Modern civilian method often calls upon the courts to develop jurisprudential precepts and techniques in the implementation of legislated law. In the promulgation or revision of a civil code the texts of earlier written laws, as well as custom and judicial expressions are merged, together with new policies, into the formal written text which constitutes a new point of departure for subsequent interpretation and development. It is in the nature of codified law to be in the form of general rules and principles rather than specific solutions for individual fact situations.[4] Accordingly, the *1198 courts which administer justice in a system of written law must do more than mechanically apply the law. These courts have the duty to interpret the written law and to fix the meaning of terms in their proper context, to determine the applicability of the articles to new fact situations, to make extensions by analogy in appropriate civilian fashion, and to solve new problems in a manner consistent with existing laws. In doing so, the court supplements the general principles outlined in the written law and, to the extent that such decisions are accepted as good, the court establishes relational patterns by which the conduct, rights and duties of people are governed. J. Dainow, "The Louisiana Civil Law", Dainow, Civil Code of Louisiana, (West Pub. 1947) pp. xi-xxxviii.

As Portalis, the leading jurist who contributed to drafting the French Civil Code, remarked in his Preliminary Discourse to the French National Assembly in 1800, as he described the relationship between the legislator and the judge in a codified system of law:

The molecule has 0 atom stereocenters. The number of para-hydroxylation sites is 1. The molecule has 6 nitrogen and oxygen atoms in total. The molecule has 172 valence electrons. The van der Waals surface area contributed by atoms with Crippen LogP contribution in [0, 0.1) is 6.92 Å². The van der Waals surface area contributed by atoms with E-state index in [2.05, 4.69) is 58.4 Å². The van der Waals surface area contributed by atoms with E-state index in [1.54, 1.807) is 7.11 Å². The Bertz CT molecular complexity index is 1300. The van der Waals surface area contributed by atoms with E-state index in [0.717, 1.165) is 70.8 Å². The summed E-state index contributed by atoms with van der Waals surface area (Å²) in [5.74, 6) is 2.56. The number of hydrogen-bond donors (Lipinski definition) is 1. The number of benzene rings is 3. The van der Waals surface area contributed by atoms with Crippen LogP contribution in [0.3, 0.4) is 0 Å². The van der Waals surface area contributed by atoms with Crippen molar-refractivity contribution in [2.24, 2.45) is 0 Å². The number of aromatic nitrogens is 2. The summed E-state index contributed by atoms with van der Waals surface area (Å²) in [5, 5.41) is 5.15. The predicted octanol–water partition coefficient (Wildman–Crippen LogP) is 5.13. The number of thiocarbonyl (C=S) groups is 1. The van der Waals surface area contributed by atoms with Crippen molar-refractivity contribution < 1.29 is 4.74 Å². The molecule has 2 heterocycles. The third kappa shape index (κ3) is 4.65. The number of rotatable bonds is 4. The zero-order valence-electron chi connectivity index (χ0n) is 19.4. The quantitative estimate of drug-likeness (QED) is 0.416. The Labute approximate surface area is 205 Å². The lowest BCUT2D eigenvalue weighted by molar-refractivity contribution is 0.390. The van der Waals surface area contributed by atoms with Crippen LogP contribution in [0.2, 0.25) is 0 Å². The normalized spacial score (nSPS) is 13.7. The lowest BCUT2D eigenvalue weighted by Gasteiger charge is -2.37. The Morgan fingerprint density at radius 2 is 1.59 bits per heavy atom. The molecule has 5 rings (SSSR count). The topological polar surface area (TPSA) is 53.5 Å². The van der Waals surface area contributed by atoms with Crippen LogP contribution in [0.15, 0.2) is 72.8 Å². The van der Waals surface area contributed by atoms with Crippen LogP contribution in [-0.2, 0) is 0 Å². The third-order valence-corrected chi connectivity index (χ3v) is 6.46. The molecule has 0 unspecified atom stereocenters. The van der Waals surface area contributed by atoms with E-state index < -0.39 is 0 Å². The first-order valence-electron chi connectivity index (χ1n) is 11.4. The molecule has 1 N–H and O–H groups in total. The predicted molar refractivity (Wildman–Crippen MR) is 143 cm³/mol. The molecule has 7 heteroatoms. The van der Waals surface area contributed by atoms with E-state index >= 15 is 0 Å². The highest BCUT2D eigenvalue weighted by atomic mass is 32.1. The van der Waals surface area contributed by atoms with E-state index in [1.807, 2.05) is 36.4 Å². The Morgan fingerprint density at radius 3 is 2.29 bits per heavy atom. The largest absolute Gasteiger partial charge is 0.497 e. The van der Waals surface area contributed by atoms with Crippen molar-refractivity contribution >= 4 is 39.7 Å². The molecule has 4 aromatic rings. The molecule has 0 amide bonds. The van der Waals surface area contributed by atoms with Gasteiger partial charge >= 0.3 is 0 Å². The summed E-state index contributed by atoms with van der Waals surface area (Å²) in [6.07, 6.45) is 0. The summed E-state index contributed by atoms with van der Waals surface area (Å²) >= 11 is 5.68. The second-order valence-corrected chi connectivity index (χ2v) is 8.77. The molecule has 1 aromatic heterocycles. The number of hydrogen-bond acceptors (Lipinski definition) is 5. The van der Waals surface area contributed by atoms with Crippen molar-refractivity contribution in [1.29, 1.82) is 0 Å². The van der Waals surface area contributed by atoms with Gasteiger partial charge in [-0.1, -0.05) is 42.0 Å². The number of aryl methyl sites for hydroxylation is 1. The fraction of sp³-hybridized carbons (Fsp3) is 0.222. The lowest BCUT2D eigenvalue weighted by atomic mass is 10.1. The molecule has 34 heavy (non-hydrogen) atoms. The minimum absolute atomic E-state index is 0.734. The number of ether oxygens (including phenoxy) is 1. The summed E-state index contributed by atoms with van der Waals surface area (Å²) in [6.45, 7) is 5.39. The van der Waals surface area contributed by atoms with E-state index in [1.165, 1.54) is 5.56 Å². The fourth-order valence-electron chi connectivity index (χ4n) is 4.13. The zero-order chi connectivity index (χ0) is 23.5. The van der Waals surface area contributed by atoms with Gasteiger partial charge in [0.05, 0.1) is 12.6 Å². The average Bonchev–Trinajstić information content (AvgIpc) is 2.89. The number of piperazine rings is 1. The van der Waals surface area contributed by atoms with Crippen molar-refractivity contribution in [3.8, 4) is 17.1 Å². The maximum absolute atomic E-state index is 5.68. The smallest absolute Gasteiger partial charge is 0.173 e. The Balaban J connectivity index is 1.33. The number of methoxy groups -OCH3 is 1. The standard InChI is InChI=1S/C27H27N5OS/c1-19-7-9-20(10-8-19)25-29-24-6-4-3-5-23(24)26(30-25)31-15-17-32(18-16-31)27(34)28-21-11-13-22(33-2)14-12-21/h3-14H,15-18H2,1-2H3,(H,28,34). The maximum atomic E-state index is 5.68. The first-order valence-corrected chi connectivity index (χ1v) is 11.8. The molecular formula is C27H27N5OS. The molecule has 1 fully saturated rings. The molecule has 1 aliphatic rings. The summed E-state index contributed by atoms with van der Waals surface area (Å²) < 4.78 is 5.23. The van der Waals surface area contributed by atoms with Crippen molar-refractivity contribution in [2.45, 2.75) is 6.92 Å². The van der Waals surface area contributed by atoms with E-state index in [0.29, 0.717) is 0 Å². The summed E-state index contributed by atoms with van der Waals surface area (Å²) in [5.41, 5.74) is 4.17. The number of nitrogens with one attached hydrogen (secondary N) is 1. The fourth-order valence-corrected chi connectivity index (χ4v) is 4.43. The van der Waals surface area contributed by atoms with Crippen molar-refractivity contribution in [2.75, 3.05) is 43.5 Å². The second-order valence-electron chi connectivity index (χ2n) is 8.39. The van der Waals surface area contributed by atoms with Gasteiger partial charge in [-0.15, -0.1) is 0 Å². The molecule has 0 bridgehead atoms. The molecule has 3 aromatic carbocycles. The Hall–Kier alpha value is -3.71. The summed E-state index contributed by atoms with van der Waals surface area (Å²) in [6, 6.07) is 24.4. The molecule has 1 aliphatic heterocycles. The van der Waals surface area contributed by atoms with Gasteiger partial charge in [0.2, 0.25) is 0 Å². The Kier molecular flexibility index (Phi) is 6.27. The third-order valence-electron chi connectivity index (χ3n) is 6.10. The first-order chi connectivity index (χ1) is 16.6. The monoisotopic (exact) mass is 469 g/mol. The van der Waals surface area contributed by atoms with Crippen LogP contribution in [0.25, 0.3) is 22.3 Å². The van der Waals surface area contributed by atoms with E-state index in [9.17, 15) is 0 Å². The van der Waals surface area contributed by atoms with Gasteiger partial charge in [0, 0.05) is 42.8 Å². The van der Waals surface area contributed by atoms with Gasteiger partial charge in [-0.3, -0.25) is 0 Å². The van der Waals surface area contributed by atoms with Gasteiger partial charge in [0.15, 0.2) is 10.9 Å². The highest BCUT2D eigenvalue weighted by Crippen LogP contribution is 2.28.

The role of legislation is to set, by taking a broad approach, the general propositions of the law, to establish principles which will be fertile in application, and not to get down to the details of questions which may arise in particular instances. It is for the judge and the jurist, imbued with the general spirit of the laws, to direct their application. Hence, in all civilized nations, we always witness the formation, alongside the temple of enacted laws and under the legislator's supervision, of a repository of maxims, decisions, and doctrinal writings which is daily refined by the practitioners and their clashing debates in court, which steadily grows as all acquired knowledge is added to it, and which has always been regarded as the true supplement of legislation. * * * * * * There is a science for lawmakers, as there is for judges; and the former does not resemble the latter. The legislator's science consists in finding in each subject the principles most favorable to the common good; the judge's science is to put these principles into effect, to diversify them, and to extend them, by means of wise and reasoned application, to private causes; to examine closely the spirit of the law when the letter kills; and not to expose himself to the risk of being alternately slave and rebel, and of disobeying because of a servile mentality. The legislator must pay attention to case law; it can enlighten him, and he can correct it; but there must be a body of case law. In the host of subjects that make up civil matters, the judgments of which, in most cases, require less an application of a precise provision than a combination of several provisions leading to the decision rather than containing it, one cannot dispense with case law any more than he can dispense with legislation. It is to judicial decision that we surrender the rare and extraordinary cases incapable of fitting into a mold of rational legislation, the details so varied and so much disputed that they should not concern the lawmaker at all, and all the issues that one would try vainly to anticipate or that a hasty prediction could not safely provide for. It is for experience gradually to fill up the gaps we leave. The Codes of nations are the fruit of the passage of time; but properly speaking, we do not make them.